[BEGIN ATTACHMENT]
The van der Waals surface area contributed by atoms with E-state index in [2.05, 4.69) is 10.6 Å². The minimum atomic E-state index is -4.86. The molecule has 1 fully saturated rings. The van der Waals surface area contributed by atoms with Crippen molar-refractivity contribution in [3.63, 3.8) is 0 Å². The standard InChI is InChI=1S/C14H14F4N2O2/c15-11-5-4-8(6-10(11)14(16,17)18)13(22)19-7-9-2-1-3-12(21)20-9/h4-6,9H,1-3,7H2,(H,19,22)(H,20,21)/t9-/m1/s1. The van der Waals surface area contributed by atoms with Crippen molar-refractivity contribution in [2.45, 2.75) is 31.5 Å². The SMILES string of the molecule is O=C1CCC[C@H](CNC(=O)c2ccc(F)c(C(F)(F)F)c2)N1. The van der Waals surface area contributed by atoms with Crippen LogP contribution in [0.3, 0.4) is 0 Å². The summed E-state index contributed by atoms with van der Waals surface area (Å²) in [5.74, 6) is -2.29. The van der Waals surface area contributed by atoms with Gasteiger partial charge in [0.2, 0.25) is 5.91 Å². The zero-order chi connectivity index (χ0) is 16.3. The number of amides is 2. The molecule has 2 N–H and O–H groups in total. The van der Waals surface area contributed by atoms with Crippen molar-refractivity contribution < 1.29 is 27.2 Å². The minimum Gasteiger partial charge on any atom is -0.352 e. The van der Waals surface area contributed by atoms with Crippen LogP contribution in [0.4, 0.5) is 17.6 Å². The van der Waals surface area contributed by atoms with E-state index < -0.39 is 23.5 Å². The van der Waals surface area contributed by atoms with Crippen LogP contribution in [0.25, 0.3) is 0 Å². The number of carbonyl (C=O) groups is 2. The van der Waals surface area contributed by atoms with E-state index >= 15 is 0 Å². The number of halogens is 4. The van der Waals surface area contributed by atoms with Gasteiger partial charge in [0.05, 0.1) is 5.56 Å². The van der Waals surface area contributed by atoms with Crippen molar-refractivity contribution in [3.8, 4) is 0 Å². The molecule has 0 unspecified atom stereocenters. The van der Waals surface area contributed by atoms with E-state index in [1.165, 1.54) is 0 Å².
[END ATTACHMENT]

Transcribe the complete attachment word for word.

The van der Waals surface area contributed by atoms with E-state index in [2.05, 4.69) is 10.6 Å². The minimum atomic E-state index is -4.86. The molecule has 1 fully saturated rings. The van der Waals surface area contributed by atoms with Crippen molar-refractivity contribution in [3.63, 3.8) is 0 Å². The standard InChI is InChI=1S/C14H14F4N2O2/c15-11-5-4-8(6-10(11)14(16,17)18)13(22)19-7-9-2-1-3-12(21)20-9/h4-6,9H,1-3,7H2,(H,19,22)(H,20,21)/t9-/m1/s1. The van der Waals surface area contributed by atoms with Crippen molar-refractivity contribution in [2.45, 2.75) is 31.5 Å². The SMILES string of the molecule is O=C1CCC[C@H](CNC(=O)c2ccc(F)c(C(F)(F)F)c2)N1. The van der Waals surface area contributed by atoms with Crippen LogP contribution in [0.3, 0.4) is 0 Å². The summed E-state index contributed by atoms with van der Waals surface area (Å²) in [5.74, 6) is -2.29. The van der Waals surface area contributed by atoms with Gasteiger partial charge in [0.2, 0.25) is 5.91 Å². The zero-order chi connectivity index (χ0) is 16.3. The number of amides is 2. The molecule has 2 N–H and O–H groups in total. The van der Waals surface area contributed by atoms with Crippen molar-refractivity contribution < 1.29 is 27.2 Å². The minimum Gasteiger partial charge on any atom is -0.352 e. The van der Waals surface area contributed by atoms with Crippen LogP contribution in [0.4, 0.5) is 17.6 Å². The van der Waals surface area contributed by atoms with E-state index < -0.39 is 23.5 Å². The van der Waals surface area contributed by atoms with Crippen LogP contribution in [0.25, 0.3) is 0 Å². The number of carbonyl (C=O) groups is 2. The van der Waals surface area contributed by atoms with E-state index >= 15 is 0 Å². The number of halogens is 4. The van der Waals surface area contributed by atoms with Gasteiger partial charge in [0.05, 0.1) is 5.56 Å². The van der Waals surface area contributed by atoms with Crippen molar-refractivity contribution in [3.8, 4) is 0 Å². The molecule has 0 unspecified atom stereocenters. The van der Waals surface area contributed by atoms with E-state index in [1.165, 1.54) is 0 Å².